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Supreme Court Justice Alito prods Catholic University students on legal issues


Erin Schaff | POOL | AFP

John Burger - published on 10/05/22

Associate juror addresses kickoff of Columbus School of Law's project on constitutional originalism.

Supreme Court Justice Samuel A. Alito Jr. provided more questions than answers when addressing students recently at the Catholic University of America’s law school.  

But that was the point. Alito sought to get students’ brain cells activated as they took on a new intellectual project at the Columbus School of Law. The associate justice’s September 27 lecture kicked off the Project on Constitutional Originalism and the Catholic Intellectual Tradition (CIT). Alito was named the Honorary Chair of the Advisory Council of CIT last April.

Alito offered 10 “preliminary thoughts” on the Project – framed as questions the Project might seek to answer regarding originalism, the Catholic intellectual tradition, and their potential relationship. He surveyed the current debate about the compatibility of originalism and the Catholic intellectual tradition, the history of originalism, major debates within originalist theory, and important conceptual and practical issues relating to the Catholic intellectual tradition. 

According to the law school, CIT promotes scholarship that explores the relationship between the Catholic intellectual tradition and American constitutionalism. That tradition includes philosophical and theological accounts of law and politics by thinkers like St. Augustine and St. Thomas Aquinas. Although CIT’s primary focus is on theories of constitutional law, such as originalism, its ambit is broad and covers the relevance of the Catholic intellectual tradition for constitutional history, doctrine, and other fields of study.

Alito defined constitutional originalism as “the theory that the Constitution should be interpreted in accordance with its original public meaning,” according to Catholic News Service. On the contrary, a “living” constitutionalism theory advocates interpreting the U.S. Constitution broadly in accord with current societal views.

But, he asked, “Does constitutional originalism apply only to the Constitution of the United States or does it apply to other constitutions as well, such as foreign constitutions and state constitutions? Does it apply to all interpreters of the U.S. Constitution or only to a particular category of people who interpret the Constitution — namely federal judges?”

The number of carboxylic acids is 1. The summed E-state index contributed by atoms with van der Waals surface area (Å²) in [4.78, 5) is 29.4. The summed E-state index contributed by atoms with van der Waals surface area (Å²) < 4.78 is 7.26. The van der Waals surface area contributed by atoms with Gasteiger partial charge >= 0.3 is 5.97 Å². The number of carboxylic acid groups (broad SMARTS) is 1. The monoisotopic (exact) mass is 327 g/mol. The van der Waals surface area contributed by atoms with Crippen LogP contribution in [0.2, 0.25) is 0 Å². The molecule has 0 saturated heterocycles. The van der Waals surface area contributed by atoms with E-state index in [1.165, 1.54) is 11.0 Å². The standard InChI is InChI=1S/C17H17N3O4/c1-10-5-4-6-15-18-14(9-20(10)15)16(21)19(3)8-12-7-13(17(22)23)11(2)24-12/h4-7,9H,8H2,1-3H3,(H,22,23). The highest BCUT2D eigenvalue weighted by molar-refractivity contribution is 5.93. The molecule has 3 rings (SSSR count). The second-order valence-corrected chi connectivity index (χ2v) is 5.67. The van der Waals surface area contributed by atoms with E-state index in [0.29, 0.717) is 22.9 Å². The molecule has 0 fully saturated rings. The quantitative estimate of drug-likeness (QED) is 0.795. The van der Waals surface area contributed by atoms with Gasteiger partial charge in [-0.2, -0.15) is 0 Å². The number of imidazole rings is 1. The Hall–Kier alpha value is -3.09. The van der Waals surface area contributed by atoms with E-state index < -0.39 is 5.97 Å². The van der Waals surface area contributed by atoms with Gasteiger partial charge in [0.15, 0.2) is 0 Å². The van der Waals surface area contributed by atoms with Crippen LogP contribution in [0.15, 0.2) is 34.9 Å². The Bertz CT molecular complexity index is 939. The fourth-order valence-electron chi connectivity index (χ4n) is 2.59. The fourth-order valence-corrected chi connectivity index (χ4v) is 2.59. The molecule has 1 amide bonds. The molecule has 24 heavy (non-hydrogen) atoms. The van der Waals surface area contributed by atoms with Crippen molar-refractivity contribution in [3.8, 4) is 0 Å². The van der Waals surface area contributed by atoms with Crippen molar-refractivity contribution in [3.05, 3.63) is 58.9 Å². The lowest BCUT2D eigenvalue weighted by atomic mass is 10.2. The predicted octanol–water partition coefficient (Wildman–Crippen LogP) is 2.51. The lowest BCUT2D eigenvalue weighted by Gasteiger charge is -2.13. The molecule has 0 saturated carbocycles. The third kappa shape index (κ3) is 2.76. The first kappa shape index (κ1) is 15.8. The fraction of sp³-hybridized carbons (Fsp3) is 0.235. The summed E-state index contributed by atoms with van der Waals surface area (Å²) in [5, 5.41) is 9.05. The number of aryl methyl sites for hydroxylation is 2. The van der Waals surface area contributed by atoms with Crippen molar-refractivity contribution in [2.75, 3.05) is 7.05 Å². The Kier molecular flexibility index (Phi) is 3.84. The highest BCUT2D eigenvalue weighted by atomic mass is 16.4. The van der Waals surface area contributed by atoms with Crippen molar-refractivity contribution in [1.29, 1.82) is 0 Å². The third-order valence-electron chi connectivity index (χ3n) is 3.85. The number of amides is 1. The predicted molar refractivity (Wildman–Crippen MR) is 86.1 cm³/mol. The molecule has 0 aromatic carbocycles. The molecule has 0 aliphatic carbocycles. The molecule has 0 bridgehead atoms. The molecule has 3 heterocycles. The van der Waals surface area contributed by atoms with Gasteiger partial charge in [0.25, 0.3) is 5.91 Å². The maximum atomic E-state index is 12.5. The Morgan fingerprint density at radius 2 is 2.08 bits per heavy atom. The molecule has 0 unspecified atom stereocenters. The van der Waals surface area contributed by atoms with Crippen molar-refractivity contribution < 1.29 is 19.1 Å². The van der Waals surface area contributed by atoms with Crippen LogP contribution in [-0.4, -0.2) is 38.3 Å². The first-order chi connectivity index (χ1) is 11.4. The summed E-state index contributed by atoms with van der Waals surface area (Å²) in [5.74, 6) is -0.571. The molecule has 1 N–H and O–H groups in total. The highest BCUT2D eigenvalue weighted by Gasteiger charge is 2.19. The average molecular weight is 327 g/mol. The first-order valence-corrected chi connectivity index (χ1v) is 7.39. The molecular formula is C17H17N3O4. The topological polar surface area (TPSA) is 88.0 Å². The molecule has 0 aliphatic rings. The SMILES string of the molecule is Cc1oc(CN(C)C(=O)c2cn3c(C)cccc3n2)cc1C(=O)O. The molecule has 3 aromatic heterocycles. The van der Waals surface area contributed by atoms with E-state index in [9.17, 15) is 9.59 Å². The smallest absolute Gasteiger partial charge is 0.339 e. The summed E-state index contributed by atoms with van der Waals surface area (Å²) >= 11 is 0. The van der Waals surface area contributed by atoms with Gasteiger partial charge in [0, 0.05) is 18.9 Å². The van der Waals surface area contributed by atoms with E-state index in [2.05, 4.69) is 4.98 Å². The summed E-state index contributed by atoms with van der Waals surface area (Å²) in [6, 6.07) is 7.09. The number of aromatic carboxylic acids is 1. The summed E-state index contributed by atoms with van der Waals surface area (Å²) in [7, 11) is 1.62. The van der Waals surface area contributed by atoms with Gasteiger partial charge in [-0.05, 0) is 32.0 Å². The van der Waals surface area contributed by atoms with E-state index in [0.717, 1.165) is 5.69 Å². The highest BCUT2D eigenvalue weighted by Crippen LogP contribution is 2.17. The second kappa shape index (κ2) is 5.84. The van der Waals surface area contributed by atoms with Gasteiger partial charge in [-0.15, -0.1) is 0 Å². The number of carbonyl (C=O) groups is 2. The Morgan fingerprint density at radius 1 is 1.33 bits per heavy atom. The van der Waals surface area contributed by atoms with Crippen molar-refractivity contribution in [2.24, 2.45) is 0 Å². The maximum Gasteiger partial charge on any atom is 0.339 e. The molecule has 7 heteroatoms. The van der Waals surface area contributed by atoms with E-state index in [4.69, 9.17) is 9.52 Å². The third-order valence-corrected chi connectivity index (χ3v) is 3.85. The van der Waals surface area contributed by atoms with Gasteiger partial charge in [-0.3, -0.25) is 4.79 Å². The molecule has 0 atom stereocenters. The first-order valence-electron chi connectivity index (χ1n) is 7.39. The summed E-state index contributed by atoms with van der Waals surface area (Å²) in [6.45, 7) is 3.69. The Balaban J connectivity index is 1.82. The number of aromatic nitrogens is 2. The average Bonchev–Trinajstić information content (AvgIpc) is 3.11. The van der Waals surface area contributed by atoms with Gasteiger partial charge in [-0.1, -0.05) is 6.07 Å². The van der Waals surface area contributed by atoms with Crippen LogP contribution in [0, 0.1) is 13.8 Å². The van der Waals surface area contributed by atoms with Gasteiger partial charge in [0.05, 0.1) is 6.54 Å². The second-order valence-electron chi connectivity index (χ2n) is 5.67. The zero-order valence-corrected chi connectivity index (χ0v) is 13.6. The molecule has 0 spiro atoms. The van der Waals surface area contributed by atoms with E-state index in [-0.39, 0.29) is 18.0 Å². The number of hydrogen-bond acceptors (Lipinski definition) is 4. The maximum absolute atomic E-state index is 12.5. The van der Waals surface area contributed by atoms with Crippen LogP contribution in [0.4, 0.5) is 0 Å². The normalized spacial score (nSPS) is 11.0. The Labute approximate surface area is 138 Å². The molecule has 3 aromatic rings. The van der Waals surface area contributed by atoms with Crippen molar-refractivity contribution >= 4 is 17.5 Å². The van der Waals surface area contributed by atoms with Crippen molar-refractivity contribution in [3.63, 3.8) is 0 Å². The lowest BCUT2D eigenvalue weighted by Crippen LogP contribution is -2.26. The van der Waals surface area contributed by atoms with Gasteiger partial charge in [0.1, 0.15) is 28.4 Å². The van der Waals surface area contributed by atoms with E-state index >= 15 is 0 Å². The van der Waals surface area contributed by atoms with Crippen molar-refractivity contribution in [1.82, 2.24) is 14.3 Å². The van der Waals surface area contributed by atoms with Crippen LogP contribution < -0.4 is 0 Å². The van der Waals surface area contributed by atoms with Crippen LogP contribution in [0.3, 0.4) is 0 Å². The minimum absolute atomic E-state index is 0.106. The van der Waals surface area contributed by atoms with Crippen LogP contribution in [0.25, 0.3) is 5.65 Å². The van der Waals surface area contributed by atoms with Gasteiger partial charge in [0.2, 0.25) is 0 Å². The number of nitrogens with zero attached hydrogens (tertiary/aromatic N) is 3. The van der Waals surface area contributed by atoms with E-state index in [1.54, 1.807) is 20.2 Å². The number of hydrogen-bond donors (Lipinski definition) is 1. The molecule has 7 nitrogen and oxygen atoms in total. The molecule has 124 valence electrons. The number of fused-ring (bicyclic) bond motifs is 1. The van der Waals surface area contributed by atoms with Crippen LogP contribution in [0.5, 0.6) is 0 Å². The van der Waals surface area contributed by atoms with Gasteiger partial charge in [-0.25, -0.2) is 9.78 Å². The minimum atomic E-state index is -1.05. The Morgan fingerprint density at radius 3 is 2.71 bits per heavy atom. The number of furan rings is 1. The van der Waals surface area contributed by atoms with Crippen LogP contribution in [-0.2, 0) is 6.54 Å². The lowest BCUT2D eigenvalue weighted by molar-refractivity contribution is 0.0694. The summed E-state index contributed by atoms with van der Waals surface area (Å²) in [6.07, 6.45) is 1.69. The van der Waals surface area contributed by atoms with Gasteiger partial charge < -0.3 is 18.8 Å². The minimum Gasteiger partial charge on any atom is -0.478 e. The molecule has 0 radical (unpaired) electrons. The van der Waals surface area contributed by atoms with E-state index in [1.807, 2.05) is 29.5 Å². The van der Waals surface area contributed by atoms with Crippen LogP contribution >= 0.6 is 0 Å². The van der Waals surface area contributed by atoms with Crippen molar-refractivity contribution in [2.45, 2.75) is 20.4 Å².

“If it applies only to federal judges, why is that so?” he continued. “And if it is not just a doctrine for federal judges … does it apply to all government officials who must abide by the Constitution? Does it apply in the same way to members of Congress and presidents?”

He said that the theory of originalism has its roots in the 1970s, after the end of the long tenure of Earl Warren as Chief Justice of the United States. 

“Originalism arose as a reaction to the way constitutional interpretation had been carried out by the Warren court during the prior decade,” he said. “By the end of the 1960s, the perception had arisen in many quarters that controversial Warren court decisions, particularly in the area of criminal justice, had been based not on the Constitution but on justices’ personal policy preferences.”

He said that one attraction of originalism was that it promised to impose clear limits and thus prevent judges from using constitutional decision-making as a vehicle for imposing their own policy preferences on the country. The late Supreme Court Justice Antonin Scalia, he pointed out, was “a pioneering originalist,” who believed originalism “is there to prevent” the potential for judges to impose their own views.

“But what happens when a case concerns a situation that could not have arisen when the relevant constitutional provision was adopted?” Alito asked. That comes up “most clearly when new technology is involved,” he said, raising the question about whether laws to keep children from viewing such games violate the First Amendment.

The case Brown v. Entertainment Merchants Association, for example, challenged a 2005 California law banning the sale of certain violent video games to children without parental supervision. The court struck down the law in 2011.

“Needless to say, there were no violent video games in 1791 when the First Amendment was adopted, so what should be done?” Alito asked. “Should we look for the closest parallel, like the description in books?”

One might consider Homer’s Iliad, he suggested, which contains “some pretty gory scenes” of slaughter, or “Grimm’s Fairy Tales,” which include the beloved Hansel and Gretel shoving a witch into an oven.

“Does that decide the question?” he asked.

He then turned to the other side of the CIT project, the Catholic intellectual tradition and how it intersects with constitutional originalism. It is a tradition going back millennia, even before Christ, and it is so broad that one must limit consideration to only part of it – like Catholic thought about the role of the state or Catholic thought about the law.

The lecture was not Alito’s first at the Washington, D.C., university. In November 2018, he spoke at an event hosted by Catholic Law’s Center for Religious Liberty.

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